You may use this option if your past or projected trading patterns show that your GST-free stock sales don't make up more than 5% of your total stock sales.

    The following food retailers are likely to be able to use this estimation basis:

    • cafes and restaurants with takeaway sales of some GST-free items
    • other takeaway food retailers (such as fish and chip shops)
    • kiosks or canteens
    • tuckshops that are not input-taxed.

    If you are purely a reseller and not a converter, see 5% GST-free stock estimation basis under the Stock purchases method.

    Example: 5% GST-free stock estimation basis

    Vera's Diner has GST-free sales of $1,200 (made up of $600 of bottled water and $600 of milk).

    Vera's total sales are $30,000, so her GST-free stock sales are only 4% of this total.

    Vera can use this estimation basis because the percentage of her GST-free sales is less than 5%.

    End of example

    If you are eligible to use this option, follow these four steps:

    • Step 1 – for each product line that you will resell GST-free, record the net amount for its GST-free purchase (reduced by the amount converted into taxable goods).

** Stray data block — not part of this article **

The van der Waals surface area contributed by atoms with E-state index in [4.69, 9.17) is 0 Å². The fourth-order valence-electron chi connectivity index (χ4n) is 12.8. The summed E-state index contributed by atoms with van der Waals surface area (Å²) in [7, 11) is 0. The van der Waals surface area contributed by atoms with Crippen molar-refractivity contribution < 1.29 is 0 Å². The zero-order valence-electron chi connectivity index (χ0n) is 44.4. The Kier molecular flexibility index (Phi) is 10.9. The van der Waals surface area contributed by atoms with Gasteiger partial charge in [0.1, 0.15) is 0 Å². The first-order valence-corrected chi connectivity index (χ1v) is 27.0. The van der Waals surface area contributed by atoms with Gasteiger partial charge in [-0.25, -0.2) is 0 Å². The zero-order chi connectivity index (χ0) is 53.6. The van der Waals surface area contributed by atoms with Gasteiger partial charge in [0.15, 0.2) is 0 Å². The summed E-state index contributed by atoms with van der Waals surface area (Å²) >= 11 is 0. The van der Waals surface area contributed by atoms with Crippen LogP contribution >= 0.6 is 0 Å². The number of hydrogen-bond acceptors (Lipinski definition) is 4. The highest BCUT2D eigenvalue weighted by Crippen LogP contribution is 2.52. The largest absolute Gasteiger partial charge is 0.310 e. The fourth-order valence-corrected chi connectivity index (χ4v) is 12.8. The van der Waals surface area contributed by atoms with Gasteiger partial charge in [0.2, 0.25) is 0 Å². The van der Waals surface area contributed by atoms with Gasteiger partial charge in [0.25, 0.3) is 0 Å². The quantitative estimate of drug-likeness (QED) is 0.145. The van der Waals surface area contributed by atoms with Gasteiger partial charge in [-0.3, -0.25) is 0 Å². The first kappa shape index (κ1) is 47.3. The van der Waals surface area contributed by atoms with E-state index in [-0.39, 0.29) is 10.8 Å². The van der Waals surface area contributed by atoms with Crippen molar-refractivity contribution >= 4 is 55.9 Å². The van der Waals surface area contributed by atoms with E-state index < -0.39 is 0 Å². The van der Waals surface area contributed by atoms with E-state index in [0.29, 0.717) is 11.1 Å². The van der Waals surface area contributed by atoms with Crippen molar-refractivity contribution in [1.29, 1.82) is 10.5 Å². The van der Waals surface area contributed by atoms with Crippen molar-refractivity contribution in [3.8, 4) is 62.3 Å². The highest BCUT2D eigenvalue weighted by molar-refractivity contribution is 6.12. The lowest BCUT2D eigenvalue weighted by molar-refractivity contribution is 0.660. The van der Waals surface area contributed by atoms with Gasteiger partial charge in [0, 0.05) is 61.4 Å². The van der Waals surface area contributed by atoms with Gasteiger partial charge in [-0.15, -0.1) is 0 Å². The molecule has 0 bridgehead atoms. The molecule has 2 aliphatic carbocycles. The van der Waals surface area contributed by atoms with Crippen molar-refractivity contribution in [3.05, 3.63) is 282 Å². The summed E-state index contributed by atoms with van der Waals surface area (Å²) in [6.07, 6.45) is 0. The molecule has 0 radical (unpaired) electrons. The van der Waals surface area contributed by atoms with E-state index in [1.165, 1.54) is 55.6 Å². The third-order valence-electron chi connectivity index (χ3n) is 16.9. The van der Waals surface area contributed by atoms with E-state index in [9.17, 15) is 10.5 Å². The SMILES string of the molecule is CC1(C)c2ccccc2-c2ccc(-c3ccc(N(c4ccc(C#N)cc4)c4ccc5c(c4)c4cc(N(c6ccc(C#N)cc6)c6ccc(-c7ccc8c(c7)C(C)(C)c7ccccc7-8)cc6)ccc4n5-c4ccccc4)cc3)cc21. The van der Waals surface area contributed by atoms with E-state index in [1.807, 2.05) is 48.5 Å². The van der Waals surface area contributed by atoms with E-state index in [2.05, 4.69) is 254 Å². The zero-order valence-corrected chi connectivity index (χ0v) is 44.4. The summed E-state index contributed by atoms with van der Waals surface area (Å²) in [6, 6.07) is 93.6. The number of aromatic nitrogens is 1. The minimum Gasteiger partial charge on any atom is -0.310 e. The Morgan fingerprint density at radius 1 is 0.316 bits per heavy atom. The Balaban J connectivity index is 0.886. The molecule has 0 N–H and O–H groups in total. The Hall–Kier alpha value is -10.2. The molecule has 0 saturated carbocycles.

• Step 2 – apply your mark-up for each product line to your net GST-free purchase (from step 1) to work out your GST-free sales.
    • Step 3 – add up your estimated GST-free sales for each product line to calculate your total GST-free sales.
    • Step 4 – to work out your GST-free purchases, you will need to either do a snapshot of your purchases or work out your GST-free purchases every tax period.

    If your mark-up is the same for each product line, you don't have to separately record the totals for each product line. Only record the total amount for GST-free purchases. Apply your mark-up to this amount to calculate your GST-free sales.

    Example: Calculating GST-free sales

    Lee's Lunch Spot buys a number of GST-free products in the tax period. Lee examines her records and notes that her GST-free purchases for the tax period are bottled water ($500) and milk ($1,000).

    Lee converts $200 worth of the milk purchases into taxable milkshakes and resells $800 worth of this milk GST-free.

    Lee works out her GST-free sales as follows:

    • Step 1 – the GST-free product lines she bought GST-free and then resold were bottled water ($500 worth) and milk ($800 worth – $1,000 reduced by $200).
    • Step 2 – she applied mark-ups of 60% for bottled water ($500 + 60% = $800) and 30% for milk ($800 + 30% = $1,040).
    • Step 3 – her GST-free sales totalled $1,840 ($800 for bottled water + $1,040 for milk).
    End of example

    If you choose to use this option, your worksheet should show how you worked out your GST-free purchases and your GST-free sales for each tax period.

    See also:

      Last modified: 30 May 2017QC 16262